Top Fundraising Team: Hines Pink Pathers, $131,023; Lena Cervantes (Captain)

Bank of America

Bank of America awards the Hines Pink Pathers via Co-Captain Lena Cervantes for their tremendous efforts

Top Fundraising Crew Member: Amy Nadeau, $12,165; Camp Services

Amy accepts a Bank of America recognition for Top Fundraiser

Amy Nadeau accepts a Bank of America recognition for Top Fundraising Crew Member

Top Individual Fundraiser: Jon Eaton, $26,444

Bank of America awards Jon Eaton for his efforts as Top Individual Fundraiser at the Michigan 3-Day

Bank of America awards Jon Eaton for his efforts as Top Individual Fundraiser at the Michigan 3-Day

These numbers are astounding, and we are inspired by all of the Komen 3-Day participants in their fundraising efforts! See you on Day 2 of the Michigan 3-Day!

Michigan’s “Patience” Flag

Carol E. smiles backstage before the Susan G. Komen Michigan 3-Day

Carol E. smiles backstage before the Susan G. Komen Michigan 3-Day

When someone is told there is a lesion on a mammogram or that a biopsy is positive for cancer, patience is not often the first virtue that rises to the surface. “Yeah, I’m carrying the ‘Patience’ flag, but I don’t know why!” laughed Carol E. from Farmington Hills, Michigan. “My friend didn’t believe me!” Carol is walking for the 5th time this morning since she was diagnosed in 2008 with a Stage 1 breast cancer and went through a lumpectomy, radiation, and chemotherapy. While she couldn’t work for awhile, she was forced to move out of her home, something that would test anyone’s patience.

Instead of saying “Why me?” Carol adopted the philosophy, “I had cancer, but cancer didn’t have me!” She seems an expert in the field of positive thinking. She found a better place to stay at a lower monthly rent and adores her landlord who styled her basement and kitchen to accommodate her serious cooking ability (she has advanced training in the culinary arts!). As a touching side note, her only son who was in the reserves asked her if he could volunteer for active duty in Iraq in order for her to keep her home. “My priorities had changed by then,” she said. “There was no way I was going to put my son in that position. People mean everything.”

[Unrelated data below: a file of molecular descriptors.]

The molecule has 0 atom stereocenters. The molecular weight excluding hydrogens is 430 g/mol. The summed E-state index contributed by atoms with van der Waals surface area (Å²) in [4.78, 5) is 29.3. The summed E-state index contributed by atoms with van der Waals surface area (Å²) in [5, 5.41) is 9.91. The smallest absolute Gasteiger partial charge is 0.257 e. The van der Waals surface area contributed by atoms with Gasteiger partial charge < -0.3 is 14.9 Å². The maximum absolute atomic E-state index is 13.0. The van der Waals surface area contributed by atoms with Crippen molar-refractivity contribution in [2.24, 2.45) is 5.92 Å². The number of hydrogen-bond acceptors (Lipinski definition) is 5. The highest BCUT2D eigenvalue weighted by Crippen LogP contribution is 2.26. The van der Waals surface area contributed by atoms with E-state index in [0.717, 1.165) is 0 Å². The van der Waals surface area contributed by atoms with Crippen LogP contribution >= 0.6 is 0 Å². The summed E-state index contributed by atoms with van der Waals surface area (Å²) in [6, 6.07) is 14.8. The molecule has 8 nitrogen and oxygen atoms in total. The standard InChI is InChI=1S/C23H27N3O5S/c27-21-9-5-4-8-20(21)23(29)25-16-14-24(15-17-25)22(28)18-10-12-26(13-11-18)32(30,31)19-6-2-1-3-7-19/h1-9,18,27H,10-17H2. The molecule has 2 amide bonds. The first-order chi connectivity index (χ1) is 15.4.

Breast cancer survivors at the Michigan 3-Day link hands in solidarity to find a cure

Carol joins breast cancer survivors at the Michigan 3-Day and links hands in solidarity to find a cure

Carol is a flight attendant for US Airways and has been on the Athens flight for some time. I had to remind Carol that true patience is attending to hundreds of in-flight passengers for 13 or more hours, a job most of us could not handle. She just laughed, “It’s true. It does require some patience, and so many of my fellow flight attendants have had breast cancer! Mine was caught on a routine mammogram. Get your mammogram!”

Carol E. strides out of the Opening Ceremony with the  "Patience" Flag in hand

Carol E. strides out of the Opening Ceremony with the “Patience” Flag in hand

If you are on the Susan G. Komen Michigan 3-Day this weekend, say hello to Carol, and I’m sure you will quickly see why she is proudly holding her flag in the Survivors’ Circle. Her spirit of patience, hope, and happiness is hard to miss!